Industry 4.0: How It’s Disrupting Leadership

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Industry 4.0 or the ‘fourth industrial revolution’ refers to an ongoing process whereby manufacturing technologies are moving into the realm of the Cyber-Physical, gradually replacing the processes and technologies of the ‘digital’ or ‘third’ industrial revolution. Indicative elements of this new wave include advances in robotics, artificial intelligence, blockchain, and the internet of things.

In his work, ‘The Fourth Industrial Revolution’ Klaus Schwab concludes that this latest revolution will differ greatly from the previous three, which were, to all intents and purposes, simply more efficient uses of technology towards achieving the same end.

According to Schwab, this new revolution will focus on greater connectivity and communication between people, with technological advancement serving as a means rather than an end in itself. This fundamental motivational shift has the potential to change much of what we take as read about modern business, not least the way businesses are led, managed and motivated. This article will explore some of the behavioural shifts leaders can expect to make to keep their businesses relevant in the era of industry 4.0.

Caution is the new risk

In their recent study Success Personified in the Fourth Industrial Revolution, Deloitte interviewed more than 2000 CEOs and identified the following four shortcomings leaders will face in industry 4.0:

• Too much choice in technology (and lack of understanding of functional differences)
• Talent shortages in key areas
• Managing the pace of change and staying up to date
• A paralysis and fear of failure.

It’s clear from these self-confessed failings, that indecision, lack of confidence and lack of knowledge is holding some leaders back. Behaving cautiously is now fraught with danger as businesses continually leverage new technologies to disrupt accepted practices across various industries, those left behind may find their entire way of doing business has been replaced.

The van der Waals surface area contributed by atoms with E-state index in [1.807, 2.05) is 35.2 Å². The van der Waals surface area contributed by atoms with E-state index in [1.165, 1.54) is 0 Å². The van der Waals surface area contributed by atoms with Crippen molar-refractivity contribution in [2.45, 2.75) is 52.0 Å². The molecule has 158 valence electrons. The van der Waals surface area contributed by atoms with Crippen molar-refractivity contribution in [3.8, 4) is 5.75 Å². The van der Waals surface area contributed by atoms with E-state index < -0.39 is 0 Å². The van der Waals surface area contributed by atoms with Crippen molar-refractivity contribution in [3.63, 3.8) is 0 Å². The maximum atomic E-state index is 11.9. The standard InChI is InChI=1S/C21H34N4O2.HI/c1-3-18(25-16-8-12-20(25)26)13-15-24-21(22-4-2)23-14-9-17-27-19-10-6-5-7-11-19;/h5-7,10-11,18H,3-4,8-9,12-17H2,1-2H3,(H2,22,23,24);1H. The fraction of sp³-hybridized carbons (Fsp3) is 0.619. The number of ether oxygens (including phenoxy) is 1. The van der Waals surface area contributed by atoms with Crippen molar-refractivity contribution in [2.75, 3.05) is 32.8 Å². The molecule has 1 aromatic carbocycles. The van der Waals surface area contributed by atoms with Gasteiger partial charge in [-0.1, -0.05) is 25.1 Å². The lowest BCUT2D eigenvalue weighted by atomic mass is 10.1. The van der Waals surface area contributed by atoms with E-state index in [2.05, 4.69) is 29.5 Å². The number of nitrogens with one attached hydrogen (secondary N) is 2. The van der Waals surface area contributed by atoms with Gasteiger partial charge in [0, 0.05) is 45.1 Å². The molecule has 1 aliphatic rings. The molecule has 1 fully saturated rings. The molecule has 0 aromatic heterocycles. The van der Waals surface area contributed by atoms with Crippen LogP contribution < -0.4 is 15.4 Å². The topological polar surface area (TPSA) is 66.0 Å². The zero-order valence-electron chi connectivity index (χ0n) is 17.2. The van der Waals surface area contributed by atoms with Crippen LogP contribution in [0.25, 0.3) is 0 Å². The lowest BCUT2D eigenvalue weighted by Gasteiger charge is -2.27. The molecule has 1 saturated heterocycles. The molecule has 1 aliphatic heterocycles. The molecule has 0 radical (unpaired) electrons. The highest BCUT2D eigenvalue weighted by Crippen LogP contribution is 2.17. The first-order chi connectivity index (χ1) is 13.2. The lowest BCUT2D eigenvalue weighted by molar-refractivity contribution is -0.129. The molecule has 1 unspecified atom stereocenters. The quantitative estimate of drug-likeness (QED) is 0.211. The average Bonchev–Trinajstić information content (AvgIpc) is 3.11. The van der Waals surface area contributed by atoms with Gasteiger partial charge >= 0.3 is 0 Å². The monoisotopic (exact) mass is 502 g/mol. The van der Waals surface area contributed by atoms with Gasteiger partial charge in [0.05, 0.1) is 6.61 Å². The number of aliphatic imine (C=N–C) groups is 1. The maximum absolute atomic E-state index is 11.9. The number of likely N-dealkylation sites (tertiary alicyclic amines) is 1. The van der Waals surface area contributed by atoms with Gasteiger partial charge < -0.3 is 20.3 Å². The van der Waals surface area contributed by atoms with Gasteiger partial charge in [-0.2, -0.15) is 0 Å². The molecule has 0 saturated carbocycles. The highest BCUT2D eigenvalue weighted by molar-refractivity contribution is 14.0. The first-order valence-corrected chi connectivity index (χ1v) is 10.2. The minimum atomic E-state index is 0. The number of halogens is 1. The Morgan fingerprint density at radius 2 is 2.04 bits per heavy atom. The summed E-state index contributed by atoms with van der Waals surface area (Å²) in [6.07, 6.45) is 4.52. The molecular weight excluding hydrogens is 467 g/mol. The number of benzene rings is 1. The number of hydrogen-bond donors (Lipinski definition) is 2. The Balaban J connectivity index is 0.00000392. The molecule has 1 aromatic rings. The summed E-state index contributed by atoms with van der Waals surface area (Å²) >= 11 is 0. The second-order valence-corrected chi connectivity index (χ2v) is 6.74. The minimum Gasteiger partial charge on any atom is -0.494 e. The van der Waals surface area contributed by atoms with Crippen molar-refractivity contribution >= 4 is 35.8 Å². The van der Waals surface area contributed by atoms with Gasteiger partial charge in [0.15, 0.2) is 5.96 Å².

Society before shareholders

Much is made of the social inclination exhibited by millennials and younger when selecting their employer or choosing a company to engage with as a consumer. This soundbite is part of a much wider pivot from the maximisation of profit at any cost to a more socially engaged, human-centric industrial model. The recent report by Deloitte found that 34% of leaders value societal impact as their key success metric versus 18% for customer satisfaction, and 17% for financial performance.

These emerging technologies are built around reducing the burden on humans to perform manual tasks, it’s this inherent humanity at the core of the usage of these technologies that is working to change some notions of why businesses operate.

Brokering the deal between tech & talent

In 1900, recorded human knowledge doubled every 100 years, by 1945 this had cut to 25 years and now the figure is approaching just 12 hours. The knock-on effect for data facing employees is that they are in the midst of a battle to synthesise and utilise a continually expanding body of actionable information with emerging technologies as their chief ally.

Leaders must be able to manage and control the ever-changing interactions between technologies and people as the two develop (sometimes independently) to extract the maximum benefit from the two elements.

Standing product-first policy on its head

Manufacturing innovation is typically drawn from a small number of skilled inventive teams developing augmentations and improvements to existing products, with employees further down the supply chain asked to get up to speed or risk losing their Jobs. Previous business generations have had the luxury of surpluses in manufacturing talent, industry 4.0 does not offer this luxury to leaders, demand outstrips supply in almost all areas where industry 4.0 is coming to the fore.

This means that not only do manufacturing leaders need to think about switching to a people first policy of new product development but when they have these people in place they must work extremely hard to instil the correct values so that they can retain and properly energise them.

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